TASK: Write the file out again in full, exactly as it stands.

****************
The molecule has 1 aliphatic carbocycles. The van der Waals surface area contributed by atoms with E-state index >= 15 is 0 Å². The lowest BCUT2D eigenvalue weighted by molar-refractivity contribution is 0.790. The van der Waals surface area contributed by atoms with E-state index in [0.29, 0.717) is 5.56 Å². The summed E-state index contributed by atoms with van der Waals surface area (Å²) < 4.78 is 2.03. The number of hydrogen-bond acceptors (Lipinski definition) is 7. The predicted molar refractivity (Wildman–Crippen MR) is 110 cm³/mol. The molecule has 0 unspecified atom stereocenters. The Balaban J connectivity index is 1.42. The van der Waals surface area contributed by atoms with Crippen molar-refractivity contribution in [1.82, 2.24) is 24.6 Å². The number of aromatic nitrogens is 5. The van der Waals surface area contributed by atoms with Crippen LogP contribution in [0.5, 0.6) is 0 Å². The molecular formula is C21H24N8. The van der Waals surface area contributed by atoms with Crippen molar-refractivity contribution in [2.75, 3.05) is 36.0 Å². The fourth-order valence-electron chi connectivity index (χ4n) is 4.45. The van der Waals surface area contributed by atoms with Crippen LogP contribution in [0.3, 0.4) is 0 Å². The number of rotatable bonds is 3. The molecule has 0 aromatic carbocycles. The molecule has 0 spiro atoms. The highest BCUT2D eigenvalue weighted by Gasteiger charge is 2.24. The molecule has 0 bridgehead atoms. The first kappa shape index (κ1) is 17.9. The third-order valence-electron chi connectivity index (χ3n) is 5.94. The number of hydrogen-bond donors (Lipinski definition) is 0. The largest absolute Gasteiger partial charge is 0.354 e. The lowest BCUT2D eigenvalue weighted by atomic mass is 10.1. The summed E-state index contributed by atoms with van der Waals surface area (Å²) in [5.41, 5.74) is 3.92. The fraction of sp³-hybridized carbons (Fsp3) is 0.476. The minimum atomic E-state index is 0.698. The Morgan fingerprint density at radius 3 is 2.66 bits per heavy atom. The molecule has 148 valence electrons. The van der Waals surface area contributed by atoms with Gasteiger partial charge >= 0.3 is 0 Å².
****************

The molecule has 1 aliphatic carbocycles. The van der Waals surface area contributed by atoms with E-state index >= 15 is 0 Å². The lowest BCUT2D eigenvalue weighted by molar-refractivity contribution is 0.790. The van der Waals surface area contributed by atoms with E-state index in [0.29, 0.717) is 5.56 Å². The summed E-state index contributed by atoms with van der Waals surface area (Å²) < 4.78 is 2.03. The number of hydrogen-bond acceptors (Lipinski definition) is 7. The predicted molar refractivity (Wildman–Crippen MR) is 110 cm³/mol. The molecule has 0 unspecified atom stereocenters. The Balaban J connectivity index is 1.42. The van der Waals surface area contributed by atoms with Crippen molar-refractivity contribution in [1.82, 2.24) is 24.6 Å². The number of aromatic nitrogens is 5. The van der Waals surface area contributed by atoms with Crippen LogP contribution in [0.5, 0.6) is 0 Å². The molecular formula is C21H24N8. The van der Waals surface area contributed by atoms with Crippen molar-refractivity contribution in [2.75, 3.05) is 36.0 Å². The fourth-order valence-electron chi connectivity index (χ4n) is 4.45. The van der Waals surface area contributed by atoms with Crippen LogP contribution in [0.3, 0.4) is 0 Å². The number of rotatable bonds is 3. The molecule has 0 aromatic carbocycles. The molecule has 0 spiro atoms. The highest BCUT2D eigenvalue weighted by Gasteiger charge is 2.24. The molecule has 0 bridgehead atoms. The first kappa shape index (κ1) is 17.9. The third-order valence-electron chi connectivity index (χ3n) is 5.94. The number of hydrogen-bond donors (Lipinski definition) is 0. The largest absolute Gasteiger partial charge is 0.354 e. The lowest BCUT2D eigenvalue weighted by atomic mass is 10.1. The summed E-state index contributed by atoms with van der Waals surface area (Å²) in [5.41, 5.74) is 3.92. The fraction of sp³-hybridized carbons (Fsp3) is 0.476. The minimum atomic E-state index is 0.698. The Morgan fingerprint density at radius 3 is 2.66 bits per heavy atom. The molecule has 148 valence electrons. The van der Waals surface area contributed by atoms with Gasteiger partial charge >= 0.3 is 0 Å².